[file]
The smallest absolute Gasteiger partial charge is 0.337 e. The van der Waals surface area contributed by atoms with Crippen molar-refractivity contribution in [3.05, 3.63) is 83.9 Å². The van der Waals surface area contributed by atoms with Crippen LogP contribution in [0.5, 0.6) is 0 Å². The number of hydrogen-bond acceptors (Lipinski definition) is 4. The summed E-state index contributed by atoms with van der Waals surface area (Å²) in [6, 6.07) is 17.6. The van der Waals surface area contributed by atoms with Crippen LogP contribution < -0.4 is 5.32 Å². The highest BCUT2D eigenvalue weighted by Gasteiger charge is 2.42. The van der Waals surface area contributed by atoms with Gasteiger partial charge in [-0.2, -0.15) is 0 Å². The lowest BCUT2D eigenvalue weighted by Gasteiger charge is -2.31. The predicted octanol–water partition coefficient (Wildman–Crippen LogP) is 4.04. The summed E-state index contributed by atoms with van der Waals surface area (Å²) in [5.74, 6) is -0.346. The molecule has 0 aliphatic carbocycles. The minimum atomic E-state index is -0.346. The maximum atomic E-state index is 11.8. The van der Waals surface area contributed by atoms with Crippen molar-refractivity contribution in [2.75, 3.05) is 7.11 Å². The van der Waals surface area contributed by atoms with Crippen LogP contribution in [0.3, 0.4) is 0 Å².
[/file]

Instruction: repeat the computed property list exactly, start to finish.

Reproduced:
The smallest absolute Gasteiger partial charge is 0.337 e. The van der Waals surface area contributed by atoms with Crippen molar-refractivity contribution in [3.05, 3.63) is 83.9 Å². The van der Waals surface area contributed by atoms with Crippen LogP contribution in [0.5, 0.6) is 0 Å². The number of hydrogen-bond acceptors (Lipinski definition) is 4. The summed E-state index contributed by atoms with van der Waals surface area (Å²) in [6, 6.07) is 17.6. The van der Waals surface area contributed by atoms with Crippen LogP contribution < -0.4 is 5.32 Å². The highest BCUT2D eigenvalue weighted by Gasteiger charge is 2.42. The van der Waals surface area contributed by atoms with Gasteiger partial charge in [-0.2, -0.15) is 0 Å². The lowest BCUT2D eigenvalue weighted by Gasteiger charge is -2.31. The predicted octanol–water partition coefficient (Wildman–Crippen LogP) is 4.04. The summed E-state index contributed by atoms with van der Waals surface area (Å²) in [5.74, 6) is -0.346. The molecule has 0 aliphatic carbocycles. The minimum atomic E-state index is -0.346. The maximum atomic E-state index is 11.8. The van der Waals surface area contributed by atoms with Crippen molar-refractivity contribution in [2.75, 3.05) is 7.11 Å². The van der Waals surface area contributed by atoms with Crippen LogP contribution in [0.3, 0.4) is 0 Å².